This is a very good column from @laurenduca, who warned of Trump's media manipulation tactics well before he took office. Wish the weaker members of the press would heed her words, then and now. https://t.co/amv6sJTSIA
Lately there has been a reinvigorated conversation around labeling something a lie. The debate boils down to a question of intent: Journalists who are most cautious with the “lie” label argue that we cannot truly know Trump’s purpose for shitting on the very concept of facts. Is he working off of misinformation? Is he exaggerating with his “Art of the Deal” tactic of “truthful hyperbole”? Is he hallucinating an anthropomorphic pumpkin that is telling him what to say? We are not inside the president’s brain, they argue, and so we cannot know.
One such journalist is Maggie Haberman, a White House correspondent for The New York Times. On Sunday, May 27, she responded to criticism about her frequent refusal to use the word “lie” in her work with a series of tweets. “I have written stories about his lies, falsehoods, whoppers, half-truths, salesman-like stretches,” she tweeted. “The reality is that what he does can be hard to label because, as anyone who has worked for him will tell you in candor, he often thinks whatever he says is what’s real.” As far as I’m concerned, all of those euphemisms for “lies” still mean lies, and if, as Haberman asserts, he really believes them, then she should report that it is also possible that the president is out touch with reality.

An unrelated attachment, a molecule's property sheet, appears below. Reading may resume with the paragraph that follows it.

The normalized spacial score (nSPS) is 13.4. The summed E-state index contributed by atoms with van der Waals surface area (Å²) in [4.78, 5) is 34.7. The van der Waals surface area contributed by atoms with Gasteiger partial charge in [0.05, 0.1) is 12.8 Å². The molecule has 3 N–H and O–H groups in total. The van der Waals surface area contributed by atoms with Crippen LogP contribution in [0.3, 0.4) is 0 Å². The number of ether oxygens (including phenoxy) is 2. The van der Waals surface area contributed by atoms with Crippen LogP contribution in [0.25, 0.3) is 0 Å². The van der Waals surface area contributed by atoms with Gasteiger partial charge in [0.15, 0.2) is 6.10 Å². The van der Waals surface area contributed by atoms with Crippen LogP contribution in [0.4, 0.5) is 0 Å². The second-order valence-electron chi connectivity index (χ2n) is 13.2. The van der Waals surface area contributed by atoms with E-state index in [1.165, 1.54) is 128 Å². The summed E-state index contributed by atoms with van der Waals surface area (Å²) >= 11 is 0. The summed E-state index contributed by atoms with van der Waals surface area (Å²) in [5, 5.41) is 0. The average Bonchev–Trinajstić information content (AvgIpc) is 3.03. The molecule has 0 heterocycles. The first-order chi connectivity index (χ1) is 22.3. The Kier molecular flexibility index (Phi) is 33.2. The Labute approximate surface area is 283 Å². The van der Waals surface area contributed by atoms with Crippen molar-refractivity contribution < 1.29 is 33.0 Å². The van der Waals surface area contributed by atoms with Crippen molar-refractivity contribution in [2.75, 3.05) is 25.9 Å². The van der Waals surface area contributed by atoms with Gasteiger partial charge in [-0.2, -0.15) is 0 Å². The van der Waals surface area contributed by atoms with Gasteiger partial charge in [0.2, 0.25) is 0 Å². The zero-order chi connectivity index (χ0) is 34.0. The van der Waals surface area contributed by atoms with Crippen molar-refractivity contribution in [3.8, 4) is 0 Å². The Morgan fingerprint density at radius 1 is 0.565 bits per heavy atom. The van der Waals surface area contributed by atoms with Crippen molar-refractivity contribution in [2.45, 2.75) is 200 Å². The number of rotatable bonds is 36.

By the way, Haberman is one of the authors of an article in the New York Times that is getting a lot of attention recently…I have more on that later on in the thread.
As the leader of the country, Trump is the core source for our perception of the state of the union. Once he took office, his abusive relationship with the truth came with the official seal of the White House, and that is of crucial importance. The Trump administration is now waging an unprecedented campaign of disinformation on the American people. The president of the United States is working to undermine our shared foundation of truth so that we have no choice but to accept his version of reality.